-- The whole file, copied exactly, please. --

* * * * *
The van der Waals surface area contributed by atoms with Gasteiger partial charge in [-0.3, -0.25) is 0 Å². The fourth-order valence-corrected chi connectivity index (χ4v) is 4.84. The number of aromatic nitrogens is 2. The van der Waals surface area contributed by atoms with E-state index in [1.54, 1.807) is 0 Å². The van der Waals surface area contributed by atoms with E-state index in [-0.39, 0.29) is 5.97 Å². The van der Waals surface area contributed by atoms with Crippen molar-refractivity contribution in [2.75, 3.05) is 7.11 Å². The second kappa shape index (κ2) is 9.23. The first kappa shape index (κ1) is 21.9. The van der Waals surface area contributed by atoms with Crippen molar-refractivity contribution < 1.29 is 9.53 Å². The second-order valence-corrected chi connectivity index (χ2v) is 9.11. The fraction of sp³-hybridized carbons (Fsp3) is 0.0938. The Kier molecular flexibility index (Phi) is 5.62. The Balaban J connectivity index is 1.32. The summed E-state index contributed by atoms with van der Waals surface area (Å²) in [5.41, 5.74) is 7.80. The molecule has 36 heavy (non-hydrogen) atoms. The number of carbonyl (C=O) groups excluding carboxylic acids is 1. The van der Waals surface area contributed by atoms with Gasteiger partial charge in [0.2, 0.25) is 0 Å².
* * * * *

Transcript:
The van der Waals surface area contributed by atoms with Gasteiger partial charge in [-0.3, -0.25) is 0 Å². The fourth-order valence-corrected chi connectivity index (χ4v) is 4.84. The number of aromatic nitrogens is 2. The van der Waals surface area contributed by atoms with E-state index in [1.54, 1.807) is 0 Å². The van der Waals surface area contributed by atoms with E-state index in [-0.39, 0.29) is 5.97 Å². The van der Waals surface area contributed by atoms with Crippen molar-refractivity contribution in [2.75, 3.05) is 7.11 Å². The second kappa shape index (κ2) is 9.23. The first kappa shape index (κ1) is 21.9. The van der Waals surface area contributed by atoms with Crippen molar-refractivity contribution < 1.29 is 9.53 Å². The second-order valence-corrected chi connectivity index (χ2v) is 9.11. The fraction of sp³-hybridized carbons (Fsp3) is 0.0938. The Kier molecular flexibility index (Phi) is 5.62. The Balaban J connectivity index is 1.32. The summed E-state index contributed by atoms with van der Waals surface area (Å²) in [5.41, 5.74) is 7.80. The molecule has 36 heavy (non-hydrogen) atoms. The number of carbonyl (C=O) groups excluding carboxylic acids is 1. The van der Waals surface area contributed by atoms with Gasteiger partial charge in [0.2, 0.25) is 0 Å².